A crucial criterion for a positive experience is the feeling of having enough physical and mental space. Fifty-four percent of Savvy Commuters say they have plenty of mental space during their commute, compared to only 19 percent in the unsatisfied group.

Digital engagement for Savvy Commuters

A common trait of Savvy Commuters is to make the most out of their time on the go by engaging in different activities with the support of digital devices.

Savvy Commuters claim to have a higher availability of advanced mobile networks, with 83 percent claiming most of their trip has 4G or 5G coverage versus 68 percent in the unsatisfied group. Despite more than four in five of all commuters having a smartphone available during their trip, Savvy Commuters use them the most.

It is interesting to note that Savvy Commuters talk, watch video content and work on the go a lot more than other commuters. They prefer a mix of activities, and being able to switch between different things is part of the reason they are happy. Half of Savvy Commuters claim to regularly do 3 or more activities during their commute, while 70 percent of the unsatisfied group feel their choice is limited to 2 or fewer activities.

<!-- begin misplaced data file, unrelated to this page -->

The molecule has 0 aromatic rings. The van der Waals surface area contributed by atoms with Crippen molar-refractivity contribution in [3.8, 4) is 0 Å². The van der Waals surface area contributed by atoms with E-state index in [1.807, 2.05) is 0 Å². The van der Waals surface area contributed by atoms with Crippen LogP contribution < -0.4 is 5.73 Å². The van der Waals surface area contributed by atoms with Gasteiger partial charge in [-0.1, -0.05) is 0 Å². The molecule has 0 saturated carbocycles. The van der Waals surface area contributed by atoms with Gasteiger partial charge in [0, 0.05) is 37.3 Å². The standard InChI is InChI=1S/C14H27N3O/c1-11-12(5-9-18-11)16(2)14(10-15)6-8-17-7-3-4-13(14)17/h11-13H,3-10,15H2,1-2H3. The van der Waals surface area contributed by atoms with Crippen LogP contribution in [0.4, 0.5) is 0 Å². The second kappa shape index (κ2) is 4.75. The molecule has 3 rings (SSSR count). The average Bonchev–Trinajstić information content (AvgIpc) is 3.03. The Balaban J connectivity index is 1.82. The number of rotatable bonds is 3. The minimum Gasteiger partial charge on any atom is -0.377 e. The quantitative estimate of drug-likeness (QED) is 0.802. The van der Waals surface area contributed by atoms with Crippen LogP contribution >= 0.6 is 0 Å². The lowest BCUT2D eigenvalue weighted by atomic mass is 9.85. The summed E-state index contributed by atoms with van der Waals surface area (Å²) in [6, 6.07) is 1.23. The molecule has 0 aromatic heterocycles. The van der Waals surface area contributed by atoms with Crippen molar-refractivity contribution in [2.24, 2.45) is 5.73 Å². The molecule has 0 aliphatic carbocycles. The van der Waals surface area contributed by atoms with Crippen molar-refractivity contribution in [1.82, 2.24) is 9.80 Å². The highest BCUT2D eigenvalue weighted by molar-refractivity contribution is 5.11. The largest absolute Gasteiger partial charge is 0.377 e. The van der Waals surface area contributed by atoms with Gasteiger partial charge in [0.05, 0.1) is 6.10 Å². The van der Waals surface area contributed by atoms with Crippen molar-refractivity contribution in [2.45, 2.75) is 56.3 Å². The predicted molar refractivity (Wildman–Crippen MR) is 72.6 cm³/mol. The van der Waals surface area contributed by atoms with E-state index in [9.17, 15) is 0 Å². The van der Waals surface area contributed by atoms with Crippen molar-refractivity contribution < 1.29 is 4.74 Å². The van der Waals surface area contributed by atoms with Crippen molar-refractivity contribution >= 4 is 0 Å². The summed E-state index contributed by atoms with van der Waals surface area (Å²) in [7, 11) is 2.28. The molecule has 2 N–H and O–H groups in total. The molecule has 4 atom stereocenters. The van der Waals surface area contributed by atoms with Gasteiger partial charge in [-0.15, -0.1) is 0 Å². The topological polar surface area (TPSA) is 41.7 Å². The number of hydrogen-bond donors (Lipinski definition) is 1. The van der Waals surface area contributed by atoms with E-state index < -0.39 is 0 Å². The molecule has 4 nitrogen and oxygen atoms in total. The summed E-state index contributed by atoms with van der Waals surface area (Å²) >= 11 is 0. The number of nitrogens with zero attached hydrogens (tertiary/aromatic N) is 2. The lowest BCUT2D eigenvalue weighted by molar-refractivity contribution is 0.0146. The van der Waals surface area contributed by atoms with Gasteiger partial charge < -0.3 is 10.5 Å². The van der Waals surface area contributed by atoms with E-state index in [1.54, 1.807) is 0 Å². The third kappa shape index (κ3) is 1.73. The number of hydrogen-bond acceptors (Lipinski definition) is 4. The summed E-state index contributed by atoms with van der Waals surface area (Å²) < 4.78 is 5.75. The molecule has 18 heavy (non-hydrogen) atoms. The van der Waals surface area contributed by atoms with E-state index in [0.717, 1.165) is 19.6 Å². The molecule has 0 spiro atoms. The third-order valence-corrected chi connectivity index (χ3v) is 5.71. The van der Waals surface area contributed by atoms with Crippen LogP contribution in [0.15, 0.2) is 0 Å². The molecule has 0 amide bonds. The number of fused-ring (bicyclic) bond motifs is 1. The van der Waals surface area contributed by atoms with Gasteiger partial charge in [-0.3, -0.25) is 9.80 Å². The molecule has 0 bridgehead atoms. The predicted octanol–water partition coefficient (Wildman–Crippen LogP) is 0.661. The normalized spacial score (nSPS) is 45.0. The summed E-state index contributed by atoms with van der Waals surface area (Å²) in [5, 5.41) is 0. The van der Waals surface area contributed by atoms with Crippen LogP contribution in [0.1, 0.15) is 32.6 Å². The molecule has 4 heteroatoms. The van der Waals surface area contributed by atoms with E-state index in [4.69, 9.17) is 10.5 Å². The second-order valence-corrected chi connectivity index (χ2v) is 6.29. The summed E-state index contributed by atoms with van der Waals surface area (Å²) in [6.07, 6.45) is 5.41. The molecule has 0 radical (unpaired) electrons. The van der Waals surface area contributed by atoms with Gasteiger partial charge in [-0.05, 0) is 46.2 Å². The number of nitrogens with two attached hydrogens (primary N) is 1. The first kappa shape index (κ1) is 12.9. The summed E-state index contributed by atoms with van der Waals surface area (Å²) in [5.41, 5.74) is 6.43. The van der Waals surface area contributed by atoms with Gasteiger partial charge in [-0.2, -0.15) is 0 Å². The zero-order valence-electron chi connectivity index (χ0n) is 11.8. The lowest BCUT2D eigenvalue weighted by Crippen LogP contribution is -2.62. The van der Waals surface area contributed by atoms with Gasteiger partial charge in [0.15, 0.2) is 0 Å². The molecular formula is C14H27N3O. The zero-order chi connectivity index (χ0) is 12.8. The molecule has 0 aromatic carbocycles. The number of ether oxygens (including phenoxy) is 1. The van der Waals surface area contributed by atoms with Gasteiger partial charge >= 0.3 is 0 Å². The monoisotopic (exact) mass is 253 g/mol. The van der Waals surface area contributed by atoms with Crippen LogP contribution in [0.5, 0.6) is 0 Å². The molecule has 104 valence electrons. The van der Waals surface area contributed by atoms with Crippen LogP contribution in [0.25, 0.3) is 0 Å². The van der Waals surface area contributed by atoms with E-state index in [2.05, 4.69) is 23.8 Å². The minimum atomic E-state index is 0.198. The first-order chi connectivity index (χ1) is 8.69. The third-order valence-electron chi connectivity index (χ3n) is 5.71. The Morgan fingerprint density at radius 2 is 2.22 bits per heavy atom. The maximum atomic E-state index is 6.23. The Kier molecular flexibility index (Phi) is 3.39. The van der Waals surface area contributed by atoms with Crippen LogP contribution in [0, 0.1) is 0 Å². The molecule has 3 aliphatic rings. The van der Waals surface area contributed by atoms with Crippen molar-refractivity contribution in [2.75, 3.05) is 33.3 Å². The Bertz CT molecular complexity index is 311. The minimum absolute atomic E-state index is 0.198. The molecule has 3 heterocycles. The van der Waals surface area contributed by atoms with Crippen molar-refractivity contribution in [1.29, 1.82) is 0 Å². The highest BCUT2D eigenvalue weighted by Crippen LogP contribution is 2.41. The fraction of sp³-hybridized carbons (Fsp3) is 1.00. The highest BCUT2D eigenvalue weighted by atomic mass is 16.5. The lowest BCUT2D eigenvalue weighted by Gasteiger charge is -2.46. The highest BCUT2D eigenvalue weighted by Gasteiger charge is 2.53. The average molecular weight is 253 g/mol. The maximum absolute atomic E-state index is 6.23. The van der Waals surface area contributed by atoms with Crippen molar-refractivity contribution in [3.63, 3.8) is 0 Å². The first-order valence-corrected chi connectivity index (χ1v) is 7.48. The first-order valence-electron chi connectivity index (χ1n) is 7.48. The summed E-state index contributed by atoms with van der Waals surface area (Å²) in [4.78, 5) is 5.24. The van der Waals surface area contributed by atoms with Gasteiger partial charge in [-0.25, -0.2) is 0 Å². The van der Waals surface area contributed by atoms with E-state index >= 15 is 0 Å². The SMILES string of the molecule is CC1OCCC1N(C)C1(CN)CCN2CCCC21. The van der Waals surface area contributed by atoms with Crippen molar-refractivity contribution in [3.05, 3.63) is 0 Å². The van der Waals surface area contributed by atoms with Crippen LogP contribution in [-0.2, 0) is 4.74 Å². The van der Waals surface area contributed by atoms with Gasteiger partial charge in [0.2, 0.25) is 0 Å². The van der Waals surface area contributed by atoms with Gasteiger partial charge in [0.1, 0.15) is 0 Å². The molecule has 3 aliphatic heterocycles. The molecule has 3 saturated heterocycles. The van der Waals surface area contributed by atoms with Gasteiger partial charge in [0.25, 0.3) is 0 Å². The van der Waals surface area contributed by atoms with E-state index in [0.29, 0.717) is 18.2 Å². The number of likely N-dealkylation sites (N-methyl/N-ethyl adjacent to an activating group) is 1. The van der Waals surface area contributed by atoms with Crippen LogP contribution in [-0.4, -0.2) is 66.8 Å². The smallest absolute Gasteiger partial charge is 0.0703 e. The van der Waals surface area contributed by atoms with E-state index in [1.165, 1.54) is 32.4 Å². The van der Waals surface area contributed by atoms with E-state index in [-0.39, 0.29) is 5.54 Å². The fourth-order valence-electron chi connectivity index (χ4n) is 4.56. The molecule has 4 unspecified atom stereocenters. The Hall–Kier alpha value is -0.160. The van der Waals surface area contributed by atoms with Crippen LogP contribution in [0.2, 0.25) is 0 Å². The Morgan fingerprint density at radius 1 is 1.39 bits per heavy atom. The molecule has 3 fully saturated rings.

How commuters rate their mental space


Savvy Commuters are digitally engaged


Experience beyond transport modes

If the common factors defining the experience for Savvy Commuters can be recreated by means of physical or digital features, then consumers will be able to bring a better experience into different types of vehicles and transport modes.

While the majority of mass transport users do claim to have enough space to focus and use digital devices, what they are missing is better internet connectivity, since half of them find it quite unstable. Here lies a real challenge, as they are lacking basic connectivity. This limits their ability to create a sense of privacy and personal space through digital engagement. Of respondents who enjoy a fast internet connection, 85 percent claim to have enough mental space to focus on their activities during their commute. 


Mobility service concepts

Commuters express the highest interest in services that enhance safety and reduce stress in demanding situations – without safety, there is no room for fun in commuting.